“Why Does Probate Take So Long?”

Joel A. Schoenmeyer has part of the answer in this recent post about some of the various notices that must be sent to individuals interested in an estate when its opened (his citations are to Illinois law).

One of the most common mistakes an attorney can make in probate is to fail to give notice once an estate has been opened. […] But two types of additional notice typically need to be given to people with an interest in the estate:

    1. If the decedent died with a Will which is then admitted to probate, the decedent’s heirs and legatees have to receive notice of the Will’s admission to probate and their right to contest admission. They also have to get a copy of the Petition that was filed in the case, and a copy of the order admitting the Will to probate. A similar notice has to be given if the Will is denied admission to probate. See §6-10 of the Illinois Probate Act and Illinois Supreme Court Rule 108.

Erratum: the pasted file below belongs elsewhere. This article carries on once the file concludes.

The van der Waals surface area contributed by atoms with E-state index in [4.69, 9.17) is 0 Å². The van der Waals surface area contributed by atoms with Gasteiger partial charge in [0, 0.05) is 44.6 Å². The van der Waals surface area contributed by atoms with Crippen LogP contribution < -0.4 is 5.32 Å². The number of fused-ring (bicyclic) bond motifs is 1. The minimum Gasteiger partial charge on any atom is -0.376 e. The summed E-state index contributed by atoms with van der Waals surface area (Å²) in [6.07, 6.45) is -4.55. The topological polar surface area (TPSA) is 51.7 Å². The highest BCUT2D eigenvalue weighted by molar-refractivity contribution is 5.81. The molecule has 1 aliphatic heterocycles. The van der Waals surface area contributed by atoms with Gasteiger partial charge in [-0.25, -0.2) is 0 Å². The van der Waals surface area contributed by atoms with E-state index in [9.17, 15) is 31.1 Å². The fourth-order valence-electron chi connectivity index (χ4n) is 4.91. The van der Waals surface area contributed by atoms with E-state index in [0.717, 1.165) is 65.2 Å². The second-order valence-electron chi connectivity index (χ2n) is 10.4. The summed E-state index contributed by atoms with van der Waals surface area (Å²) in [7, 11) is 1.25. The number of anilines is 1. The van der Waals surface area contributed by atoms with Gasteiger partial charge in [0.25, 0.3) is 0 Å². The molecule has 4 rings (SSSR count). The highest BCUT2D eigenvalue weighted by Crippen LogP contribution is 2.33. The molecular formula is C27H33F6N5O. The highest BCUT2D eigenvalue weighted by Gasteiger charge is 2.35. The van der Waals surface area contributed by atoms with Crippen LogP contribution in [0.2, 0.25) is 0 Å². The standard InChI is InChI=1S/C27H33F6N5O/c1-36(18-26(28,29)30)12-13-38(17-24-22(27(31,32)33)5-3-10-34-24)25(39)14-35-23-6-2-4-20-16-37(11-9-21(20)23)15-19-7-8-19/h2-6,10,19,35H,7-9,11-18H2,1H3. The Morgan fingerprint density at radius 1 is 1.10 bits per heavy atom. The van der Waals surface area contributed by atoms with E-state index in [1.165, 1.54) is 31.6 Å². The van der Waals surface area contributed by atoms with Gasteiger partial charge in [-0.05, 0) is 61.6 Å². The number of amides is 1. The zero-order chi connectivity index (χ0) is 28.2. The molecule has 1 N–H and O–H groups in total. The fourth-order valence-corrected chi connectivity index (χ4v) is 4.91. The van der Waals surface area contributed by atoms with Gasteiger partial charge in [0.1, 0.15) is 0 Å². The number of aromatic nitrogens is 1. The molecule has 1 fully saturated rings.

2. If, like most Illinois estates, the estate is under independent (as opposed to supervised) administration, notice has to be given to heirs and legatees. This notice contains an explanation of rights in independent administration, and a petition to terminate independent administration. The form of the notice can be found in Illinois Supreme Court Rule 110.

There are other reasons probate takes time but in estates where there are a lot of people named in the will or a lot of family members the sending of these notices can really stretch things out.

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